Historically, when a startup finds 1M+ people willing to do these things you end up with a cult following to start and mainstream dispersion in 5-10 years.

Examples include Apple, Amazon, Microsoft, Linux, Starbucks ($5 coffee? Never!), Southwest Airlines, Walmart, Costco, Trader Joe's, Whole Foods, IKEA, SoulCycle, CrossFit, GoPro, mountain bikes, mini-vans, Harleys, Blackberry, Tesla, and Lizzo.

Tesla has the Model Y, the CyberTruck, and semi-trucks coming, and likely other variants on the way, but there are new entrants like Rivian coming as well.

In short, great product businesses that grow from early-adopter cults tend to go mainstream 5-10 years after the first early adopter wave ... I'd argue we're not through that first early-adopter wave across all segments with EVs.

This is why ICE sales will begin collapsing in 5ish years, and why no investors care that Ford & GM sell a lot of ICE cars.
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I thought the next M4 was going to be a flying car powered by bloomin' onions and a teaspoon of mayonnaise. At least that's what I read on the internet @ BimmerPoop.org.

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      01-09-2020, 07:55 PM   #2849
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Quote:
Originally Posted by GrussGott View Post
Agreed, Tesla did suck at making cars, although I'd add just like Apple sucked at making iPhones, like Amazon sucked at home delivery, like Android still sucks at messaging ... New companies suck at doing new stuff, and Tesla definitely had QC issues.

That said, they seem to have fixed QC (for now?), and Consumer Reports put both Teslas (Model S & 3) back on the "recommended" list in November based on their survey of 400,000+ owners. Here's the full map:

Maybe I'm over-rotating, but people seem to care about minor tweaks in performance with their cars.

In September, Tesla Version 10 software notably added Smart Summon, and built-in Netflix, YouTube, Hulu, and Spotify streaming, and Tesla Version 10.1, a 5 percent bump in horsepower.

Seems like stuff people like, especially automagically. My M4 Comp didn't get shit in Sept or any other time.

Business Nerds Only:
Great summary of The Innovator's Dilemma, Clay Christiansen's excellent 1997 book, where he details why legacy companies, previously thought invulnerable, go bankrupt due to startups leveraging new technology that lowers costs and/or creates superior products.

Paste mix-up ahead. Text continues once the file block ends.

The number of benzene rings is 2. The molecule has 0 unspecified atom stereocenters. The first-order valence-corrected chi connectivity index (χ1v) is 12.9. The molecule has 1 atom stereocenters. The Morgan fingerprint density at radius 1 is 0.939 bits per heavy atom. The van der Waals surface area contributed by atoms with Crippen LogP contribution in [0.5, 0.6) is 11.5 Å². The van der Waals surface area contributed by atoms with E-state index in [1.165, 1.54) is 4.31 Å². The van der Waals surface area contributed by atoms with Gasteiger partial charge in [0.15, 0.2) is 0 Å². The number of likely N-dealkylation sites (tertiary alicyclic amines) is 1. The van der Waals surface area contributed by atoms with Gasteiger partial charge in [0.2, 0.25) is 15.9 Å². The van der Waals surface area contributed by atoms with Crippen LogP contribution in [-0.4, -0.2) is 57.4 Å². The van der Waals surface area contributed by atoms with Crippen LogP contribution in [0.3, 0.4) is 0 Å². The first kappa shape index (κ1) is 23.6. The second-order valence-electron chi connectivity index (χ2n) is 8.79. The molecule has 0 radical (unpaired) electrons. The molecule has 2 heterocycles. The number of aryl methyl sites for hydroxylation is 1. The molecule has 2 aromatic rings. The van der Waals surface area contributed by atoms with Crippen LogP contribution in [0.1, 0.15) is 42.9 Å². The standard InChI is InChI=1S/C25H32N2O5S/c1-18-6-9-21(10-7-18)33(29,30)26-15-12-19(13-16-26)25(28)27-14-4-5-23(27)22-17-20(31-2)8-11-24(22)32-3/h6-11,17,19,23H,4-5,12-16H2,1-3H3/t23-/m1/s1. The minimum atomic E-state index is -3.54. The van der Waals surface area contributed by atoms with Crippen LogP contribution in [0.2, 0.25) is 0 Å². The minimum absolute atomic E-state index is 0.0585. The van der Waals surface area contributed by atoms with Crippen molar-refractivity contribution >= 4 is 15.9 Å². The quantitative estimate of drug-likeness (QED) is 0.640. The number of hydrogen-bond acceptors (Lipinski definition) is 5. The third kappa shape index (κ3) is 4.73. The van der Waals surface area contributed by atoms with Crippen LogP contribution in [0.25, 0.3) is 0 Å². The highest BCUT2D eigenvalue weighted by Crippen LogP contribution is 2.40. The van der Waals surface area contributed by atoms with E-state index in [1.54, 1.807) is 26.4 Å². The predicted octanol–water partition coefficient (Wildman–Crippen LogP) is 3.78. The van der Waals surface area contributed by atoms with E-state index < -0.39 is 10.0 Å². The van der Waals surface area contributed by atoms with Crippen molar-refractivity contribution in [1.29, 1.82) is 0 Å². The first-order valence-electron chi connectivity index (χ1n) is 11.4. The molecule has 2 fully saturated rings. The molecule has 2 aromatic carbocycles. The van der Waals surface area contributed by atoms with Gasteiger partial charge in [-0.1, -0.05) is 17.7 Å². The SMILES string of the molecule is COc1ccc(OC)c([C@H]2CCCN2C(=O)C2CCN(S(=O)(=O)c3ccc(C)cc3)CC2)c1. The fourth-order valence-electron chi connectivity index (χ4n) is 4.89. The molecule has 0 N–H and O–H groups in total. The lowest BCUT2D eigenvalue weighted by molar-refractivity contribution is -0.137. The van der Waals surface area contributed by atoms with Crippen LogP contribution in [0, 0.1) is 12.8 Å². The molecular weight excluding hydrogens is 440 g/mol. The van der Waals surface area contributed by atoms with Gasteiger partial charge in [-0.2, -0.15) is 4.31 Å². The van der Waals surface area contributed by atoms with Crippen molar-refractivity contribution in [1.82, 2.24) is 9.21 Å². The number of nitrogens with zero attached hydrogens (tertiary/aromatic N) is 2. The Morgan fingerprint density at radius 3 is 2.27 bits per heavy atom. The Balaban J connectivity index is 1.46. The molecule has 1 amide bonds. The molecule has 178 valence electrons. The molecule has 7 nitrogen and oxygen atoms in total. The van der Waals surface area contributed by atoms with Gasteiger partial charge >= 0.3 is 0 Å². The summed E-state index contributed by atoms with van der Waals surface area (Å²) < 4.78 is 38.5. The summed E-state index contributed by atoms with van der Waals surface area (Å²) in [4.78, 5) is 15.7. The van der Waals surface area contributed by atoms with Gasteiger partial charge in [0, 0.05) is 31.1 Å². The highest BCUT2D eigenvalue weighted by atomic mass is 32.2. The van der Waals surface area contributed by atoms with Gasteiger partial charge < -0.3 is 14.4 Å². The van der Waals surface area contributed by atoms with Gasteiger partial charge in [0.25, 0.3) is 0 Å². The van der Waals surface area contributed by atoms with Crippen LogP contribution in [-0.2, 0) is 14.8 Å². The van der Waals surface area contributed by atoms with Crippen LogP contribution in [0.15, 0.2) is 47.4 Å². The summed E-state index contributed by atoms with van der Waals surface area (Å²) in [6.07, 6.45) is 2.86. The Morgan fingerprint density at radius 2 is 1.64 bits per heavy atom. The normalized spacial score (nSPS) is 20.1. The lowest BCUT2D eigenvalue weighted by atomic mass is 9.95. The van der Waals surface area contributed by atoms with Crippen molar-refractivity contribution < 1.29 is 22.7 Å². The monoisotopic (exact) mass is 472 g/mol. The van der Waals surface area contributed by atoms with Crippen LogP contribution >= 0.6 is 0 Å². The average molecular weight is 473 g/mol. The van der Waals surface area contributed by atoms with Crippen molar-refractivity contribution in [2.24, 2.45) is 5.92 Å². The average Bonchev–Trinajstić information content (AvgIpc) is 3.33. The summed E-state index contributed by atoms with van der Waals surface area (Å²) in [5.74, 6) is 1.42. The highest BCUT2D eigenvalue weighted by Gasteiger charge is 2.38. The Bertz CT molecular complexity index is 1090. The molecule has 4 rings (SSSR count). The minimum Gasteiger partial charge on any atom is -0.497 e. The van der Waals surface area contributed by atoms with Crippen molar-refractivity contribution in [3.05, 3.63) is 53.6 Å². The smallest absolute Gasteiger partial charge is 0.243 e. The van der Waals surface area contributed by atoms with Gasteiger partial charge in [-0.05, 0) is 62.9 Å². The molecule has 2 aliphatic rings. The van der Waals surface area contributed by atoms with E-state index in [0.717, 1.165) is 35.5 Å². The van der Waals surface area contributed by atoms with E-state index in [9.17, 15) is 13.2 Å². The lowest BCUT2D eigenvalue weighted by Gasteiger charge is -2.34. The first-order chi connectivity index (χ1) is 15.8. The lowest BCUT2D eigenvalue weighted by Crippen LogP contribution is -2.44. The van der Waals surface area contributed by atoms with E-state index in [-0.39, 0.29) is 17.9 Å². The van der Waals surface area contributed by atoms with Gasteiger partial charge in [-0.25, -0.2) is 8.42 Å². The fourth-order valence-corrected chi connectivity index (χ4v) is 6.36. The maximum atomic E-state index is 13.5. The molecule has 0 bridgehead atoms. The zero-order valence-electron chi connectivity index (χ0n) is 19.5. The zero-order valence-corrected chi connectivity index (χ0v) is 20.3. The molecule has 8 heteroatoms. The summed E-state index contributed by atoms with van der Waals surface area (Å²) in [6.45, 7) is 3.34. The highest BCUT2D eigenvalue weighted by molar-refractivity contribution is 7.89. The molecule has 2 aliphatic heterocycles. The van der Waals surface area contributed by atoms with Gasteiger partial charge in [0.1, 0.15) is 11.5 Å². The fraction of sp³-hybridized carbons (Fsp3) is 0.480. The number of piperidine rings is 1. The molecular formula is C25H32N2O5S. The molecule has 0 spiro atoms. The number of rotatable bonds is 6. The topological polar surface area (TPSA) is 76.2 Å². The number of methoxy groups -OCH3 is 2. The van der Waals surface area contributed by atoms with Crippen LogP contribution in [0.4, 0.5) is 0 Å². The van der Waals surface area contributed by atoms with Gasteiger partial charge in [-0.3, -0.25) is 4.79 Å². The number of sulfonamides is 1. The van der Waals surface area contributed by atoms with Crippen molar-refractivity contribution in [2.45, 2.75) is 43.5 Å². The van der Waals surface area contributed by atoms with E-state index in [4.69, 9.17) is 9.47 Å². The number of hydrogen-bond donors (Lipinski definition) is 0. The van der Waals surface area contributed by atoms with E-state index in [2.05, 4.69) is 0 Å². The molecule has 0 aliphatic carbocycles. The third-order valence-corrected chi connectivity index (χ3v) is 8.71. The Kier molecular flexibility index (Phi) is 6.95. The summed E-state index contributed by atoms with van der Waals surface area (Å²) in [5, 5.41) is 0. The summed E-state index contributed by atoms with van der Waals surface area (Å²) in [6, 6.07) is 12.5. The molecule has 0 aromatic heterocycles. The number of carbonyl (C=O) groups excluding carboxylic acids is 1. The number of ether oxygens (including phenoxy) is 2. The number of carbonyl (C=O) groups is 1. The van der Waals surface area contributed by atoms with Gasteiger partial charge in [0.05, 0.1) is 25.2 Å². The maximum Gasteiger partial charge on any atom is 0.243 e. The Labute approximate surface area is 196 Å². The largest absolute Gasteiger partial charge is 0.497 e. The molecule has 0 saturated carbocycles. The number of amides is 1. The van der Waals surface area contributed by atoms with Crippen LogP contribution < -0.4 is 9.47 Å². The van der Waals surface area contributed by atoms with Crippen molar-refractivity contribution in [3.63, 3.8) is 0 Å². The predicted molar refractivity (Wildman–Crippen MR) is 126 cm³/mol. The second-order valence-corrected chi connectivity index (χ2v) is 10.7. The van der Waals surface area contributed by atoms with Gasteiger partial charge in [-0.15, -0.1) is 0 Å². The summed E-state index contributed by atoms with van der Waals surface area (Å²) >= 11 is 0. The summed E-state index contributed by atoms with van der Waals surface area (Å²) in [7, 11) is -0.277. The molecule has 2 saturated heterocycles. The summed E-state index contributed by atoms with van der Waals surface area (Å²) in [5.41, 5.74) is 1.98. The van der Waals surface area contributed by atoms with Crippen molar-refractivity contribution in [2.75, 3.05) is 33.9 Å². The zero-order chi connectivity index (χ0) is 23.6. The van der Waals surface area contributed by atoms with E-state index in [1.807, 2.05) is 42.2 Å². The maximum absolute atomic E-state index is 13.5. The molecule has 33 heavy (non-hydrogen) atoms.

We all know the stories ... like Blockbuster laughing at buying Netflix for $50M in 2000, and then going bankrupt in 2010.

Basically, internally, a legacy company's whole culture and power structure is built around maintaining the status quo; any substantial change to that looks financially stupid in a 1-2 year time horizon - no legacy exec is going to advocate disrupting their own business unit or spending billions on a new unproven thing.

Further, the new people hired to "do internet" or whatever - no matter how big of a name - get pushed aside and ignored, and then leave with a grudge.
When I say "it's not possible", I mean:

(1.) legacy ICE company execs aren't going to redesign their cars to do what Teslas can do because it would disrupt their business unit's financials in the 1-2 time horizon, and those execs ain't gonna do that.

(2.) CEOs aren't going to do what it takes to bet the farm on EVs and win, so the best they can do is keep up with startups (walmart, target with Amazon)

(3.) ICE cars have a big complicated engine that can't get OTA updates for horsepower, efficiency and other upgrades. Further, big technology changes like turbos, or new fuels require new engines, which must wait for next-gen vehicles.

With a Tesla, if new battery tech is 1000x more powerful, it's a 1 hour hot-swap. If new solar or other fuel tech is 1000x more efficient, an EV gets the benefit the next time it plugs in. Thus EV, at its foundation, is fast upgradable and hot swappable, especially so the way Tesla has designed their vehicles.


This one is the most fun!

First, until 2019Q4 Tesla was a questionable business, but no longer.

Let's hear about that from Tesla Bear, auto expert, and man-who's-realizing-his-reputation-is-fraying, Bob Lutz speaking yesterday:
“Tesla is finally being run like a normal business. [Musk] finally reigned in his costs ... He has been quite adept ... He is focusing on the business, focusing on the product and focusing on cost control”
So first, let's establish that Tesla is (now) a HUGE, well-run business (e.g., if Apple is buying a car manufacturer, it's cheaper for Apple to buy Ford AND GM ... but that would be stupid of course!)

Next, given a strong business, what must a customer TODAY be willing to do to buy a Tesla? This is key because it both establishes the qualities of the early adopters AND what needs to change for sales to scale:

(1.) Customer must be willing to mess with a new product category - EVs in this case
Willing to manage daily procedural changes that come with an EV: different fueling management & methods, different maintenance, Interested in buying and EV and managing the operational changes that come with it: new controls, different fueling management / methods, different maintenance, etc. This also includes culturally; what friends and neighbors say, because cars are fashion choices - I'm reminded of phone holsters - and, sadly, political choices. So basically, willing do things differently from the normals.

(2.) Customer must be willing to use new technology
Willing to manage the challenges and risks that come with new technology: new product bugs, QC, fewer people to ask advice, no easy answers, etc. Usually new / bleeding-edge tech is less reliable and more fussy.

(3.) Customer must be willing to spend, wait, and compromise due to low volumes
Anyone that's waited in line for an iPhone knows: There's pre-ordering, wait times, compromise on colors, etc and you pay a premium for it

Historically, when a startup finds 1M+ people willing to do that you end up with a cult following to start and mainstream dispersion in 5-10 years.

Examples include Apple, Amazon, Microsoft, Linux, Starbucks ($5 coffee? Never!), Southwest Airlines, Walmart, Costco, Trader Joe's, Whole Foods, IKEA, SoulCycle, CrossFit, GoPro, mountain bikes, mini-vans, Harleys, Blackberry, Tesla, and Lizzo.